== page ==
There will be a temptation to read too much into what a team of rugby players – wearing the Irish jersey – has achieved.  What they have done is win five international Championship rugby matches on the trot – and been the first Irish team to go unbeaten in the Championship for 61 years.  A fantastic achievement for this group of players and all of those in the backroom who have backed them up.  It’s also a great day for all Irish supporters – who have followed Irish teams through highs and lows.  And for all the schools, clubs, players, former players, coaches and administrators.  And for all of those who have sustained injuries over the years.   To say nothing of the sponsors who should not be overlooked in touch challenging times.

A great season and a great finale to the international season.  And now we can look forward to following Munster and Leinster in the Heineken Cup.  And the Lions tour later this summer – surely today’s match will provide almost the full line up – Scotland and England players may struggle to find many slots in the Test team lineup.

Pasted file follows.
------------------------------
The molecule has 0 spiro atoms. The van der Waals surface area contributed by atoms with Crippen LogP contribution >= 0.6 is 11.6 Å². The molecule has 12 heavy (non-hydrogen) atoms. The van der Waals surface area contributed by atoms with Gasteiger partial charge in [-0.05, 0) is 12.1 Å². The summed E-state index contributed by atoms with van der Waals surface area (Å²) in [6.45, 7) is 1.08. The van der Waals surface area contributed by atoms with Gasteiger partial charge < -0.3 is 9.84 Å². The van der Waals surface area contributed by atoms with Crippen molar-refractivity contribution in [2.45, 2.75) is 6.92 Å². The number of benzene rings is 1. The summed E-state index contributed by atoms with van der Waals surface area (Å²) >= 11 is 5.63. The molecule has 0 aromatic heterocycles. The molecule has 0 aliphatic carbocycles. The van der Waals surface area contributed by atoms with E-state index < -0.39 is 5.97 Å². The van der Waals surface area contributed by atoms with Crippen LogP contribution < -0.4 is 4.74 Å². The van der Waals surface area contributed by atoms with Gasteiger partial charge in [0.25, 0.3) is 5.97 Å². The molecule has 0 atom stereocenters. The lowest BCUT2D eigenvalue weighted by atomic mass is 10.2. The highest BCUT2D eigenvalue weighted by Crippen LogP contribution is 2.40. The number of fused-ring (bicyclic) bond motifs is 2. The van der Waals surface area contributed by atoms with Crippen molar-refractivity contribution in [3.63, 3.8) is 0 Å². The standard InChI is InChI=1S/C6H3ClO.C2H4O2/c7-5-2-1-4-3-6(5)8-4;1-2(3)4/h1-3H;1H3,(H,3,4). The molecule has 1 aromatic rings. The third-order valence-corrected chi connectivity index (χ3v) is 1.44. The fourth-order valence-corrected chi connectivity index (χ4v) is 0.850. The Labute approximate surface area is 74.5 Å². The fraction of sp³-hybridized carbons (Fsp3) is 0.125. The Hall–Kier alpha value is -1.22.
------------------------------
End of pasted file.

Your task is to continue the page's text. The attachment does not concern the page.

challenges for newspaper industry

In my recent post I commented on my ongoing experience of reading the news online (http://www.bluereek.com/2009/03/reading-the-news-online/).  Broadly it’s positive todate.

As in any economic downturn the newspaper industry is being hard hit by significant drops in advertising revenue.  However there is a wider debate taking place about the future of newspapers – free papers, local papers, online news services.  Yesterday’s FT article, ‘When newspapers fold’ brings much of this together in one place.

I do not think there is any doubt that we continue, for now,  to need a vibrant, stimulating, well informed newspaper industry.  Obviously the web has changed things – in terms of work methods, speed of dissemination of information (e.g. twitter), availability of video, podcasts, etc.  And newspapers have not been slow to engage with the technology – providing current news feeds, quality web sites, personalised feeds, etc.

The challenge though now is how to build out a business which leverages these options/opportunities/ risks – providing a quality product, employment for news producers/ analysts and a reasonable return for the investor.   The industry seems to have flipped from charging for its online offerings to giving them away back to charging again. I do not think ‘news’ per se will command much in terms of income – there are too many ways for news to get around the world (as evidenced by the growth in mobile phones).  Indepth analysis, commentary, a particular slant/view – people may pay for this.  But is it a case of turning newspapers into magazines – where the timeliness is not as important?